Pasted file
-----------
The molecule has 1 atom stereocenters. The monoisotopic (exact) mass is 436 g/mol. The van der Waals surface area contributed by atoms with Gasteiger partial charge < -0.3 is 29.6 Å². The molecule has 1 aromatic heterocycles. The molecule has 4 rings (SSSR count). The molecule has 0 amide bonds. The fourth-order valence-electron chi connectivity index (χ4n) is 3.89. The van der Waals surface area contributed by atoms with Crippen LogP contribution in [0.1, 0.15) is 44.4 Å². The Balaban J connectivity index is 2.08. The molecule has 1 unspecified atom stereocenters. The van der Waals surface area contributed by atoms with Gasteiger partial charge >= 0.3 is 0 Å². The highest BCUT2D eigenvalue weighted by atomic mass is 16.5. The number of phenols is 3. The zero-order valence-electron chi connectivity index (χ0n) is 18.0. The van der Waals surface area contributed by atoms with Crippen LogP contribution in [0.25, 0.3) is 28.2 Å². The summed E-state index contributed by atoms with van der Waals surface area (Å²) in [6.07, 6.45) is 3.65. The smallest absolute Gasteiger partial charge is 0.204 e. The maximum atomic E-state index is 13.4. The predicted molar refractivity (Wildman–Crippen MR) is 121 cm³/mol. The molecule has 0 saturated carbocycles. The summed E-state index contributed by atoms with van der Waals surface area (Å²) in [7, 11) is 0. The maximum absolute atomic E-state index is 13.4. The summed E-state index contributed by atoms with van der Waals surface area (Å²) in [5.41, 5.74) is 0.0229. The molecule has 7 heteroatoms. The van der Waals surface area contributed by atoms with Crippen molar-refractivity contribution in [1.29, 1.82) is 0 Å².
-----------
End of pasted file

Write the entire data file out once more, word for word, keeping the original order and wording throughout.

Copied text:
The molecule has 1 atom stereocenters. The monoisotopic (exact) mass is 436 g/mol. The van der Waals surface area contributed by atoms with Gasteiger partial charge < -0.3 is 29.6 Å². The molecule has 1 aromatic heterocycles. The molecule has 4 rings (SSSR count). The molecule has 0 amide bonds. The fourth-order valence-electron chi connectivity index (χ4n) is 3.89. The van der Waals surface area contributed by atoms with Crippen LogP contribution in [0.1, 0.15) is 44.4 Å². The Balaban J connectivity index is 2.08. The molecule has 1 unspecified atom stereocenters. The van der Waals surface area contributed by atoms with Gasteiger partial charge >= 0.3 is 0 Å². The highest BCUT2D eigenvalue weighted by atomic mass is 16.5. The number of phenols is 3. The zero-order valence-electron chi connectivity index (χ0n) is 18.0. The van der Waals surface area contributed by atoms with Crippen LogP contribution in [0.25, 0.3) is 28.2 Å². The summed E-state index contributed by atoms with van der Waals surface area (Å²) in [6.07, 6.45) is 3.65. The smallest absolute Gasteiger partial charge is 0.204 e. The maximum atomic E-state index is 13.4. The predicted molar refractivity (Wildman–Crippen MR) is 121 cm³/mol. The molecule has 0 saturated carbocycles. The summed E-state index contributed by atoms with van der Waals surface area (Å²) in [7, 11) is 0. The maximum absolute atomic E-state index is 13.4. The summed E-state index contributed by atoms with van der Waals surface area (Å²) in [5.41, 5.74) is 0.0229. The molecule has 7 heteroatoms. The van der Waals surface area contributed by atoms with Crippen molar-refractivity contribution in [1.29, 1.82) is 0 Å².